Fantasy Speed Dial - Part 2
By Dave Larkin
August 23rd, 2011

The vast majority of coach speak – the lexicon of coaches in professional sports – is nonsensical and unnecessary. Ridden with clichés, it can be predicted prior to its utterance.

"We just didn't make enough plays."

"Hey, those guys get paid too. We didn't execute."

Or the all-time classic of former Carolina Panthers head coach John Fox...

"We picked a bad day to have a bad day."

Nevertheless, there are nuggets of wisdom to be gleaned from coach speak from time to time, namely the mention of adjustments, especially at half time. In fantasy football, there is no half time. The equivalent of making adjustments to strengthen your squad comes at the conclusion of a round of games. We call it the waiver wire.

Make no mistake about it; the best fantasy owners are the ones who can most adeptly make adjustments on the fly to their rosters. That happens by informing oneself of the depth charts in the league, storing those kernels of knowledge until the time is right and then acting on them when the unthinkable occurs.

The NFL is a 'next man up' league. Injuries are an inevitable and unfortunate aspect of this physical, all-go game that we all love so much. How we as fantasy owners react to the chaos and, to coin an expression from the inimitable Terry Tate, 'condense the nonsense', can go a long way to deciding who is shining up their trophy at the end of the season and who is picking up the pieces of a devastating two win campaign.

So with that in mind, who are the players at the wide receiver and tight end positions to seize should an injury occur to a stud player? Often new stars are born from other player's misfortunes. Who should you have on 'speed dial'?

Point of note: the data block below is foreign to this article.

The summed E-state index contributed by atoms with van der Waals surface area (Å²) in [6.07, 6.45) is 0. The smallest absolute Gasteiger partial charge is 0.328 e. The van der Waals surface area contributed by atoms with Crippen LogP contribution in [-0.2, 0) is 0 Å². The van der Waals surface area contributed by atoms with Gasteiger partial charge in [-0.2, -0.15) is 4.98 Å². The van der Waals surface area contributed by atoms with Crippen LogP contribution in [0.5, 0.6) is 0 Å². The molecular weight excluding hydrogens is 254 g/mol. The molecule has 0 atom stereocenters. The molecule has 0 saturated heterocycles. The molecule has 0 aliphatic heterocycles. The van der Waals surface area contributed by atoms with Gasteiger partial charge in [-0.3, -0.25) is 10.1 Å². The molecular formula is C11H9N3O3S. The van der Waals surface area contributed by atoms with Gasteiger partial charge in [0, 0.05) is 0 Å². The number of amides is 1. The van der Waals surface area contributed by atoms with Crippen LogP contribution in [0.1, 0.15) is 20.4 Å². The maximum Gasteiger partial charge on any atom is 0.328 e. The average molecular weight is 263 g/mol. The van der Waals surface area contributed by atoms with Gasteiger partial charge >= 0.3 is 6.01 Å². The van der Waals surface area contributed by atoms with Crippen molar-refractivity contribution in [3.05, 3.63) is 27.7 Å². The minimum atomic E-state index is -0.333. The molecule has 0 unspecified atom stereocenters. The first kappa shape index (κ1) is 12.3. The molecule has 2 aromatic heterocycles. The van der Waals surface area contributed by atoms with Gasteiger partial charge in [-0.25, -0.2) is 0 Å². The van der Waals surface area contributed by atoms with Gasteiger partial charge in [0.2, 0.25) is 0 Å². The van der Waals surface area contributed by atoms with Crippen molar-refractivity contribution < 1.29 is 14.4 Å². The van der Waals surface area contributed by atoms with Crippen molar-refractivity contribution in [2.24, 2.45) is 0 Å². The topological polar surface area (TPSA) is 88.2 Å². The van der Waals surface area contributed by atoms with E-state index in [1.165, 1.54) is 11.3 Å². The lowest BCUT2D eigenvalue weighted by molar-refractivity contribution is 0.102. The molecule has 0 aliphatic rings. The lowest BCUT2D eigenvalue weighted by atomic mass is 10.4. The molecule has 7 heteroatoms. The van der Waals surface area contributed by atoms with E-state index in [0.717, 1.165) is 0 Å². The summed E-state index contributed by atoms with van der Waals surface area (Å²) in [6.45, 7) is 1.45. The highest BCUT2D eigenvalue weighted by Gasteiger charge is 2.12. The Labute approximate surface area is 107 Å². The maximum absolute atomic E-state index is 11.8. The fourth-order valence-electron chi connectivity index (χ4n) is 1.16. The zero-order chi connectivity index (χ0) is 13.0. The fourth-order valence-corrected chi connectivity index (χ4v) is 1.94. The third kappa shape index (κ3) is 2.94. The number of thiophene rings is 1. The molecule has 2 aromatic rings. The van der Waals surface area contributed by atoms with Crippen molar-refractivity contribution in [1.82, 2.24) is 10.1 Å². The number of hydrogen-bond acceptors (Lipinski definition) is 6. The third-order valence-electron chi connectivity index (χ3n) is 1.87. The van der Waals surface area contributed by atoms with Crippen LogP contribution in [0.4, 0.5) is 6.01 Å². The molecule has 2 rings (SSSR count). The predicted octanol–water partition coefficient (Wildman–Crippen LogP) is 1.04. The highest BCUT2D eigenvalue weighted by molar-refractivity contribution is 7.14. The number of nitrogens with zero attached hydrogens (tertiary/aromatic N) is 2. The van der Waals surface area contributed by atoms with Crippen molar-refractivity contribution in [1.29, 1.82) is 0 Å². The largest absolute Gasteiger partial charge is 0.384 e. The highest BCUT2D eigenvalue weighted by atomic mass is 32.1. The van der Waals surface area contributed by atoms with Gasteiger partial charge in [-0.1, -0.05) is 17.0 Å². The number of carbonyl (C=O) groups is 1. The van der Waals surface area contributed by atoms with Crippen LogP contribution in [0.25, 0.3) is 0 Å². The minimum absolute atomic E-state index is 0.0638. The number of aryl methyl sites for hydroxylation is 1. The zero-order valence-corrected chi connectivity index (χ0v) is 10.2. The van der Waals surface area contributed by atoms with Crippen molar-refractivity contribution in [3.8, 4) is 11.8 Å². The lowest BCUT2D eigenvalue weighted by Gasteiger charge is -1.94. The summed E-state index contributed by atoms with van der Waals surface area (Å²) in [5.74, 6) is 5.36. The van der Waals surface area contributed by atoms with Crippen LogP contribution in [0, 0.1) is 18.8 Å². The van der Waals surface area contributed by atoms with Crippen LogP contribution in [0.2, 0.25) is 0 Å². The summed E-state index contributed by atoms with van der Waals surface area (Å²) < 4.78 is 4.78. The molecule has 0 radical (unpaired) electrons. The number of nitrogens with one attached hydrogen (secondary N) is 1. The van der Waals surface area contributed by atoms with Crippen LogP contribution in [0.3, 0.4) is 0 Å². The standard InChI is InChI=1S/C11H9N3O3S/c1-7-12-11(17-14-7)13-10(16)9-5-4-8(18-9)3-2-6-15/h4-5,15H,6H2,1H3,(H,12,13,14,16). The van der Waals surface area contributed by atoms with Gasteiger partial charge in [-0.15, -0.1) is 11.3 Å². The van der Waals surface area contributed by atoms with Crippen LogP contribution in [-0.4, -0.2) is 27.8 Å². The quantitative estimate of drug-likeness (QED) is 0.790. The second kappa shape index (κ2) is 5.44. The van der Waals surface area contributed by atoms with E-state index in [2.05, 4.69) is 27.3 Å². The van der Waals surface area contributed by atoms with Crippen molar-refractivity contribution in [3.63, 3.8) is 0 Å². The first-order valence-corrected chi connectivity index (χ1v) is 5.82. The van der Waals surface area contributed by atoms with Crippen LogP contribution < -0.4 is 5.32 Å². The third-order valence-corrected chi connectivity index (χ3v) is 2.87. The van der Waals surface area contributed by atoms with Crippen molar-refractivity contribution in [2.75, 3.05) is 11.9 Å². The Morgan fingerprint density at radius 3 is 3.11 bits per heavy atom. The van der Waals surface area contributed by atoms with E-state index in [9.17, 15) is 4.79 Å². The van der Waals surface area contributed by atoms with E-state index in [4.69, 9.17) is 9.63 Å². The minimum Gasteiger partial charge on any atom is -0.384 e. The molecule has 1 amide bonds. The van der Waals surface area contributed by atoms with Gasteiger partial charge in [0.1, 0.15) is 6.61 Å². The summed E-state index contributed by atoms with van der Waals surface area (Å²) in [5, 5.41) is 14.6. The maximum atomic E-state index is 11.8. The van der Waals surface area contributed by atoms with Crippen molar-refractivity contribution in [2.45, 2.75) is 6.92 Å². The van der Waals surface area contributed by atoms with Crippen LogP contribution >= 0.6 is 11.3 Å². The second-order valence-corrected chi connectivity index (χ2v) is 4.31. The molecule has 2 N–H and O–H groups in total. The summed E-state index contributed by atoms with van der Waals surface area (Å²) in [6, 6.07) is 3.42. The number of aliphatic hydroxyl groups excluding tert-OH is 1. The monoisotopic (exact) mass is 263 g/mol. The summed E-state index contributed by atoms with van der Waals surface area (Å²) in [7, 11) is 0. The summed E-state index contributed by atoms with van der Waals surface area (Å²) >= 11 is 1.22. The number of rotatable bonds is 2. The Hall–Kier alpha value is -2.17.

Wide Receivers

Eric Decker, Denver Broncos

Eric Decker is a very talented player and was graded as having some of the best hands in his draft class. Decker is currently positioned behind Eddie Royal on the Broncos depth chart, but Royal does not inspire confidence after his lackluster 2010 campaign. The former Gopher can, if he continues to hone his route-running skills and can get a quicker release off the line of scrimmage, be a potent weapon for this offense. With Brandon Lloyd due to have another sensational season, Decker should benefit from facing number two cornerbacks. With his precise breaks and toughness after the catch, he is a player who Kyle Orton can rely on in the clutch.

Blair White, Indianapolis Colts

Blair White is a veritable poster child of a 'fantasy speed dial' player. The rookie from Michigan St. surprised many casual fans when he posted 36 receptions and five touchdowns seemingly out of nowhere in the plug-and-play offense run by Peyton Manning. The more savvy fans had heard long before about Blair White's ability to run crisp, efficient routes and find soft spots to present a target to his quarterback. His landing with the Colts was a match made in heaven. Austin Collie is slotted (no pun intended) to start and provided he can stay concussion-free, he is a very safe, high-upside WR2. Relying on Collie's health is a dicey proposition, however, and you should be quick to add White if anything happens.

Seji Ajirotutu, San Diego Chargers